‘Want to solve the recruitment crisis? Simples. Pay teachers more and treat them with the respect they deserve’

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Follow my simple plan and graduates will be only too keen to become teachers, insists Oliver Beach

One of the first concepts taught in economics is that “scarcity breeds value”. Its application is omnipresent: dating, concert tickets and recruitment.

For example, esteemed advertising firm Saatchi and Saatchi has a formidable graduate recruitment scheme, which involves hundreds of budding creatives navigating a series of hurdles towards the coveted five spots. Saatchi and Saatchi isn’t desperate for folks to apply: eager graduates are queuing round the corner.

Teaching truly is a remarkable profession. The stakes are high. The pressure is, often, bewildering. And the emotional reward is immeasurable. The problem is, that’s not being marketed. At least not successfully. What’s emanating from schools is: low pay, unbearable workload, funding cuts and begging for applicants. That’s not going to cut it. The teacher shortage isn’t going to be remedied with that narrative.

Rethink the model to attract teachers

The model needs a rethink. It needs to be lucrative to attract more of the best. In order for that to happen, a few things need to change. One, teachers need to be paid more. I’m not talking McKinsey or JP Morgan salaries, but an increase that means graduates and career professionals won’t be worrying about making ends meet (especially in London) while being stressed out of their nuts. If we look comparatively at other countries within the Organisation for Economic Cooperation and Development, such as Germany, Finland, Spain and Denmark, British teachers aren’t paid as highly (especially for one of the most advanced Western economies) and are charged with guiding young people into an incredibly competitive and ever-changing economy. Pay them more.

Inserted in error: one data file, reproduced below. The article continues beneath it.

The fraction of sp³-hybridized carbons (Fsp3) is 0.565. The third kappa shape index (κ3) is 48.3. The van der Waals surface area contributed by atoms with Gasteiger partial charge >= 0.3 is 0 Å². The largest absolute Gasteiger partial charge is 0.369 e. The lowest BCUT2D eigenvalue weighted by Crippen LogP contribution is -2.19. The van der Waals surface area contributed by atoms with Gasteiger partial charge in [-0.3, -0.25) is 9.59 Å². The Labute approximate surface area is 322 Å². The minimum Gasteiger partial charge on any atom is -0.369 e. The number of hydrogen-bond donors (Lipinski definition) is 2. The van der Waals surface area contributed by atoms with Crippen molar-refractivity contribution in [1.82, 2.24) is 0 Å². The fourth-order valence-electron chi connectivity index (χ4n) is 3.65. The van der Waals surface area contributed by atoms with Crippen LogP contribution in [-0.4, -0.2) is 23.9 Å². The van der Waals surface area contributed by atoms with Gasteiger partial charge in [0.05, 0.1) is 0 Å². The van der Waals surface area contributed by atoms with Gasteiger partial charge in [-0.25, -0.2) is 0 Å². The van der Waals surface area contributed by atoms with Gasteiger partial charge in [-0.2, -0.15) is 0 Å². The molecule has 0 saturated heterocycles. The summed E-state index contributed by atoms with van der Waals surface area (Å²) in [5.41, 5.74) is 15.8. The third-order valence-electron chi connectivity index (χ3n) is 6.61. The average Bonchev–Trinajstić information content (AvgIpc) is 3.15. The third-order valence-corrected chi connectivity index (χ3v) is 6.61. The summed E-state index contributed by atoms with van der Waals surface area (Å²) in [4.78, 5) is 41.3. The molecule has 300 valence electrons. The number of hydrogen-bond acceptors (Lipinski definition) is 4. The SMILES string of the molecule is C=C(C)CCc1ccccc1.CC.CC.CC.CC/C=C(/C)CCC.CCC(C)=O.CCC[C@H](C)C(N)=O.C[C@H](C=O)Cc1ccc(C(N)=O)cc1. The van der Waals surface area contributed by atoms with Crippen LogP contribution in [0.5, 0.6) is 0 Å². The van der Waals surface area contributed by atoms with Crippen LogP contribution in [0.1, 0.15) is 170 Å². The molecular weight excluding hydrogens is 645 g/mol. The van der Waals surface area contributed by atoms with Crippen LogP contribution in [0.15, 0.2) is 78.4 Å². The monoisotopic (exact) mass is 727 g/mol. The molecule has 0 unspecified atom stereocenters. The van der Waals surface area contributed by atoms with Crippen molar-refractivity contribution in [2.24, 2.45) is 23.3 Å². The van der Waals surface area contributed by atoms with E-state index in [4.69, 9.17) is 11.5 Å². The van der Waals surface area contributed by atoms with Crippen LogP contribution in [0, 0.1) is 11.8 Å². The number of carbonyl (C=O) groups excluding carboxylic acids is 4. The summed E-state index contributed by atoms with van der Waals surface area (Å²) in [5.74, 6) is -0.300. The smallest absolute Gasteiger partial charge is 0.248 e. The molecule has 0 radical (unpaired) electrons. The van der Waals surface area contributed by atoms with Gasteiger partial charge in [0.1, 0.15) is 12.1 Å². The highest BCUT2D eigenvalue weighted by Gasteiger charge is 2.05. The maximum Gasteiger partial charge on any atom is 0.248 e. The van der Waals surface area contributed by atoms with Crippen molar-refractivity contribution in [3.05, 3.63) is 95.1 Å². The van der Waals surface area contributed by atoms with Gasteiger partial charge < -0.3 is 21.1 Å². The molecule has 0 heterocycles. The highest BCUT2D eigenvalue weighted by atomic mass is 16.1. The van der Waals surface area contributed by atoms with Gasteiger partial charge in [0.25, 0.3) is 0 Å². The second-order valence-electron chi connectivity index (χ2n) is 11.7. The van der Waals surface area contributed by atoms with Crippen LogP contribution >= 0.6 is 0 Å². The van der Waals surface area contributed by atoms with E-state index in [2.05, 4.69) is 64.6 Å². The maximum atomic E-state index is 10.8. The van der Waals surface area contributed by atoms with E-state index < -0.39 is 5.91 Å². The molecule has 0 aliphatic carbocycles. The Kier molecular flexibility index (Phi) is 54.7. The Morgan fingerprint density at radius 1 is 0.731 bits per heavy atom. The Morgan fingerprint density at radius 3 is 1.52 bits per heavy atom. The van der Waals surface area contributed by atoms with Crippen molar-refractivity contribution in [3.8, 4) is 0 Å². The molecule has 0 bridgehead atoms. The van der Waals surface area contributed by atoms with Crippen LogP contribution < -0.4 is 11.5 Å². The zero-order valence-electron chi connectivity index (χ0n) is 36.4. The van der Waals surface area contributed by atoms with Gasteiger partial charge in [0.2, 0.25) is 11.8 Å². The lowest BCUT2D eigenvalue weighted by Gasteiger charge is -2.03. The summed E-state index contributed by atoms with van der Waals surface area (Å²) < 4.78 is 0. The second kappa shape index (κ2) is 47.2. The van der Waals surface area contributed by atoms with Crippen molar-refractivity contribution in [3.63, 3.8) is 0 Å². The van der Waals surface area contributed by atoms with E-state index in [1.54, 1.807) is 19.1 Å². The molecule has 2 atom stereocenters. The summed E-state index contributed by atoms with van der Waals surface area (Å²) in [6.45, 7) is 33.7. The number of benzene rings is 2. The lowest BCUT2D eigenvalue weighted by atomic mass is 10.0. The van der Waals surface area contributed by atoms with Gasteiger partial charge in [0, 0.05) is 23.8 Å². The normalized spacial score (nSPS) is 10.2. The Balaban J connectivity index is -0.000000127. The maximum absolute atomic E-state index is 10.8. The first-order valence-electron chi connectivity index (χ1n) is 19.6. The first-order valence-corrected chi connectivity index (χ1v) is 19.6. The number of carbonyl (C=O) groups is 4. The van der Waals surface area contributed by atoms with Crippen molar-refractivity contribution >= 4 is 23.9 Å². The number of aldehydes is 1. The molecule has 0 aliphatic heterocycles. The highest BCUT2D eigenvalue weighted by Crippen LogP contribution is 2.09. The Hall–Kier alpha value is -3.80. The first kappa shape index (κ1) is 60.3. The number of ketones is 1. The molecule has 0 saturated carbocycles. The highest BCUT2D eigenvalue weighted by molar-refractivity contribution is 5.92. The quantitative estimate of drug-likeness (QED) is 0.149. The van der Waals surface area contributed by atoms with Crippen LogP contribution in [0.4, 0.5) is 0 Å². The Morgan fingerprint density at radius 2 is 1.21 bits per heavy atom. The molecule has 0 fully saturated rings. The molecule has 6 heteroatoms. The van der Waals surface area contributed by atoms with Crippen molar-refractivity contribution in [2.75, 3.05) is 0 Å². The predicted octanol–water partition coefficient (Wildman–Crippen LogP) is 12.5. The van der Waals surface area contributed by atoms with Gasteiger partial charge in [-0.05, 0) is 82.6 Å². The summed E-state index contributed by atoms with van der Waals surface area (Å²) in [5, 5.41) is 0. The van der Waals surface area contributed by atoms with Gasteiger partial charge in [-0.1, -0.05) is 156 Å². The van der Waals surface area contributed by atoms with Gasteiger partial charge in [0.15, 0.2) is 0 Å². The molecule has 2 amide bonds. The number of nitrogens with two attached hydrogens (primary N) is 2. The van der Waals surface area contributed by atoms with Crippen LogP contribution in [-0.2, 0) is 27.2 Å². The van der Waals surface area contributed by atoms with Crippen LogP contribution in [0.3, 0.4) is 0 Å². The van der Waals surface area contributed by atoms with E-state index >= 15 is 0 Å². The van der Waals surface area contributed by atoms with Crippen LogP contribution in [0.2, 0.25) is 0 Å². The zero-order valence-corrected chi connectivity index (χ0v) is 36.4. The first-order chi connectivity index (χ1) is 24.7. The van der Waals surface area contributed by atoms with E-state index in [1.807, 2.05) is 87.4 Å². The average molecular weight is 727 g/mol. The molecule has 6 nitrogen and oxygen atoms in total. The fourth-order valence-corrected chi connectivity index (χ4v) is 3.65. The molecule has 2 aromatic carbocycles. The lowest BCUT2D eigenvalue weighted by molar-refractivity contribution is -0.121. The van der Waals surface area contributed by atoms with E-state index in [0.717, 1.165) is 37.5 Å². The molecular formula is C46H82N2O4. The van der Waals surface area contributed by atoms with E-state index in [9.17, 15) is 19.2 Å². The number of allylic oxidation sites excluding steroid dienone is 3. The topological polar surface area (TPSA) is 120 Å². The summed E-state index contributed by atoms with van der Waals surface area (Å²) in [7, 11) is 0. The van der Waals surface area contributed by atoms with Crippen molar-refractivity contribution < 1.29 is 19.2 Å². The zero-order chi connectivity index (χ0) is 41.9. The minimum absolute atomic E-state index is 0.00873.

Two, teaching needs to appear to be a profession that deserves and therefore commands large salaries. Advertising £20,000 salaries on the tube is pathetic. I know I’m biased, but I was attracted to Teach First because it felt elite. The scarcity, the difficulty in getting a place in 2012 was high. Ambitious kids like a challenge. And they like feeling part of a movement. That’s why I also support the new Chartered College of Teaching, which I hope will raise the profile, professionalism and prestige of teaching.

I found myself at a teaching awards ceremony last year that was amazing. Teachers getting trophies for being inspiring, creative and forward-thinking really made those in the room feel proud to be educators.

Three, invest in people. One thing I’ve learned very quickly since leaving teaching is how much better private sector companies treat their employees (well, mine does). Free (healthy and varied) lunches, gym memberships, season ticket loans, CPD stipends, and frequent celebrations of team achievement. That makes people happy. Happy people work harder and do better work. Pretty simple, right?

Most noble job on the planet

So when we see the government cutting school budgets across the board, one wonders about its thought process on how this might affect morale and the ability for schools to invest more in their staff. Angry teachers don’t recommend teaching to their friends. They leave, in spades.

The time now is to be candid. Teaching is great. But it doesn’t look it, and perception is everything. Teachers need more money (not just to live better, but because they deserve it), schools need theirs back and the teaching profession needs to seem as if it is a challenge to enter.

It’s not too late for a rebrand of the most noble job on the planet.

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